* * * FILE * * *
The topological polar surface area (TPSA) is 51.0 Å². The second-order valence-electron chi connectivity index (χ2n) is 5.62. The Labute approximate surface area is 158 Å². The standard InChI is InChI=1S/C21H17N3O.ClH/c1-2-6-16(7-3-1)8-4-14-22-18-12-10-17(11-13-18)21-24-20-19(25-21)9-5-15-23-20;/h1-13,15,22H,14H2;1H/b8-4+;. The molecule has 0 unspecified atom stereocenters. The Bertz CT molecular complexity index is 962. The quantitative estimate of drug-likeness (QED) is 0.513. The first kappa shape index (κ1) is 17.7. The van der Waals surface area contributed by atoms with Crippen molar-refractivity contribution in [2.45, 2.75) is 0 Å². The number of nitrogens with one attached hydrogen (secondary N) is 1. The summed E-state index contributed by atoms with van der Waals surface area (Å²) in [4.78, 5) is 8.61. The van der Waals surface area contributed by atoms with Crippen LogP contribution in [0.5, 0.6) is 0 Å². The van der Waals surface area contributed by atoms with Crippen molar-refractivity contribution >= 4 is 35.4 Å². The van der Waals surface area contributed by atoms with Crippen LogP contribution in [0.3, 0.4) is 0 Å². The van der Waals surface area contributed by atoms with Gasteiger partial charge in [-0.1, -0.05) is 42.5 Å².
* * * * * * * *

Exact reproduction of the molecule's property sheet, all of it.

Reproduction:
The topological polar surface area (TPSA) is 51.0 Å². The second-order valence-electron chi connectivity index (χ2n) is 5.62. The Labute approximate surface area is 158 Å². The standard InChI is InChI=1S/C21H17N3O.ClH/c1-2-6-16(7-3-1)8-4-14-22-18-12-10-17(11-13-18)21-24-20-19(25-21)9-5-15-23-20;/h1-13,15,22H,14H2;1H/b8-4+;. The molecule has 0 unspecified atom stereocenters. The Bertz CT molecular complexity index is 962. The quantitative estimate of drug-likeness (QED) is 0.513. The first kappa shape index (κ1) is 17.7. The van der Waals surface area contributed by atoms with Crippen molar-refractivity contribution in [2.45, 2.75) is 0 Å². The number of nitrogens with one attached hydrogen (secondary N) is 1. The summed E-state index contributed by atoms with van der Waals surface area (Å²) in [4.78, 5) is 8.61. The van der Waals surface area contributed by atoms with Crippen LogP contribution in [0.5, 0.6) is 0 Å². The van der Waals surface area contributed by atoms with Crippen molar-refractivity contribution >= 4 is 35.4 Å². The van der Waals surface area contributed by atoms with Crippen LogP contribution in [0.3, 0.4) is 0 Å². The van der Waals surface area contributed by atoms with Gasteiger partial charge in [-0.1, -0.05) is 42.5 Å².